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Value of Information: Sensitivity Analysis and Research Design in Bayesian Evidence Synthesis.

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Jackson, Christopher 
Presanis, Anne 
Conti, Stefano 
De Angelis, Daniela 


Suppose we have a Bayesian model that combines evidence from several different sources. We want to know which model parameters most affect the estimate or decision from the model, or which of the parameter uncertainties drive the decision uncertainty. Furthermore, we want to prioritize what further data should be collected. These questions can be addressed by Value of Information (VoI) analysis, in which we estimate expected reductions in loss from learning specific parameters or collecting data of a given design. We describe the theory and practice of VoI for Bayesian evidence synthesis, using and extending ideas from health economics, computer modeling and Bayesian design. The methods are general to a range of decision problems including point estimation and choices between discrete actions. We apply them to a model for estimating prevalence of HIV infection, combining indirect information from surveys, registers, and expert beliefs. This analysis shows which parameters contribute most of the uncertainty about each prevalence estimate, and the expected improvements in precision from specific amounts of additional data. These benefits can be traded with the costs of sampling to determine an optimal sample size. Supplementary materials for this article, including a standardized description of the materials available for reproducing the work, are available as an online supplement.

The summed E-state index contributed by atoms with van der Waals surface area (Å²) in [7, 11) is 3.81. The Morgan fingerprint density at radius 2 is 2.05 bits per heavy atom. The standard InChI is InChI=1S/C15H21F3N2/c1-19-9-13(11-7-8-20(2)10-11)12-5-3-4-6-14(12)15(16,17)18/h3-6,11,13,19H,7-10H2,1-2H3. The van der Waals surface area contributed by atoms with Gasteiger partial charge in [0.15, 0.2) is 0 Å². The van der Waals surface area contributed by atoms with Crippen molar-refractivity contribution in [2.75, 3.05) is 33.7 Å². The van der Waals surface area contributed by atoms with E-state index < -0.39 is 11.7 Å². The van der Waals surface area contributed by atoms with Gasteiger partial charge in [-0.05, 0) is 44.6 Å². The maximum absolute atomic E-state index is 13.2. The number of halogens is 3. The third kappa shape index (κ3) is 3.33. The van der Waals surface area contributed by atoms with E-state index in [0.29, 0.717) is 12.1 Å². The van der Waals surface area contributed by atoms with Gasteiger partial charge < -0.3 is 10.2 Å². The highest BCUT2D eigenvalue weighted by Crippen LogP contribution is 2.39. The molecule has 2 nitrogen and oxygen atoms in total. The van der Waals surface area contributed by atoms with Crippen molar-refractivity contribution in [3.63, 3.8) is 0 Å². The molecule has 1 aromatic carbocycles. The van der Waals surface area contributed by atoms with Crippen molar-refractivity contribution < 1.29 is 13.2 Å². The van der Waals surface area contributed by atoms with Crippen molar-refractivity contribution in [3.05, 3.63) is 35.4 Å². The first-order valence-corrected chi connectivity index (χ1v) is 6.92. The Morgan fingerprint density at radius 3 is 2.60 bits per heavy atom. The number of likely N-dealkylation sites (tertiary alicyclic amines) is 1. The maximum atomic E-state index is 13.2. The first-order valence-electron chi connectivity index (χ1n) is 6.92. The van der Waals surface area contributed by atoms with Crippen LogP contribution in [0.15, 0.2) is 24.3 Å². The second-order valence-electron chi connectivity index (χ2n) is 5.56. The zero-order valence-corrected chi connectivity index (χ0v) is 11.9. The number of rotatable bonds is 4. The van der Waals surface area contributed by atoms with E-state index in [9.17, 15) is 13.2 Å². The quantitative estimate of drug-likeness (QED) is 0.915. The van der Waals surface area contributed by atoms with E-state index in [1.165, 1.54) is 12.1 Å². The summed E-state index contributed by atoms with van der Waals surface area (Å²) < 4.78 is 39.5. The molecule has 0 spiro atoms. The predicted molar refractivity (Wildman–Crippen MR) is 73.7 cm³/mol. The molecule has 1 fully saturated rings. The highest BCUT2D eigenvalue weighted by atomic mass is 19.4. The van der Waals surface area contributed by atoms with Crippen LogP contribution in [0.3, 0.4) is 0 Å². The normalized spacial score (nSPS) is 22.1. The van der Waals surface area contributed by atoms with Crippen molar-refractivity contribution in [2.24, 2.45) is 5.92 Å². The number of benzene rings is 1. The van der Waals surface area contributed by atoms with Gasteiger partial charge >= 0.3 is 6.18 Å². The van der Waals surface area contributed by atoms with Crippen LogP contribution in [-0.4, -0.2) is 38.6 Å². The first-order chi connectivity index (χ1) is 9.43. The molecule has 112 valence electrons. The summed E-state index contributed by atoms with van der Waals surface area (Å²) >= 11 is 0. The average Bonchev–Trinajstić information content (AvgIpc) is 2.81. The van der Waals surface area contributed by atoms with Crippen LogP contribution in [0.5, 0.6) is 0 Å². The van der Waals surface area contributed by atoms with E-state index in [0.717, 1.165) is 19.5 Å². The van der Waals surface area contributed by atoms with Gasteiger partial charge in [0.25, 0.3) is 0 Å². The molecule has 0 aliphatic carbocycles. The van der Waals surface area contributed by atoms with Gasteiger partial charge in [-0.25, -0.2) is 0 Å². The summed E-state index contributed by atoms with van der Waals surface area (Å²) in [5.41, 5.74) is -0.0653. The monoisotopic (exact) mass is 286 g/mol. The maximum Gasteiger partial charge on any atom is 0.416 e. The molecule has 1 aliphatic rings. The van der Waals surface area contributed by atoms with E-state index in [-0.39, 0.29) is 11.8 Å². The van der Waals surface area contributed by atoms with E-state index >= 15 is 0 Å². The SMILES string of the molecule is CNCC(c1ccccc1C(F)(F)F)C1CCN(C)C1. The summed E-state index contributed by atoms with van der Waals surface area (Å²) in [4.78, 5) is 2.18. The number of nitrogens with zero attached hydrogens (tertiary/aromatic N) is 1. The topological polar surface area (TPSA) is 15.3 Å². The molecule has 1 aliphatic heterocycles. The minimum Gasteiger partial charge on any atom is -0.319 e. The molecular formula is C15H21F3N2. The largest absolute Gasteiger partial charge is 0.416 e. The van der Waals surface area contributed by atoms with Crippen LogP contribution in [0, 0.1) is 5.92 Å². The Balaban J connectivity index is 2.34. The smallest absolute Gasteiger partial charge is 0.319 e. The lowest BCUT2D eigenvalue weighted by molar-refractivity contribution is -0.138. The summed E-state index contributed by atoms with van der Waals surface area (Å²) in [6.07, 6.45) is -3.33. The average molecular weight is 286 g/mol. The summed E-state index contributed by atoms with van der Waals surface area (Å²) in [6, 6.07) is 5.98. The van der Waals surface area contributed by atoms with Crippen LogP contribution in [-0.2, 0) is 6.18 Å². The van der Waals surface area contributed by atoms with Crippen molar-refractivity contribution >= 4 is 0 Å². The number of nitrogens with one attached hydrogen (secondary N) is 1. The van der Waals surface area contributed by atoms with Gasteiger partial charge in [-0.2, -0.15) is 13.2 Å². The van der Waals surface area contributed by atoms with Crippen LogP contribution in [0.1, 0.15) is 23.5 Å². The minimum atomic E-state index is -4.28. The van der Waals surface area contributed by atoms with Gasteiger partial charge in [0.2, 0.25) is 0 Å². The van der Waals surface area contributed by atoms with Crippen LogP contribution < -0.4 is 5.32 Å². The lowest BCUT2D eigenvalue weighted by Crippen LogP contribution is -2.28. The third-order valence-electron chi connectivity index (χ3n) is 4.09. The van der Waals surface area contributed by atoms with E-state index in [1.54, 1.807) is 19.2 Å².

Uncertainty, Decision Theory, Research Prioritization

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Journal of the American Statistical Association

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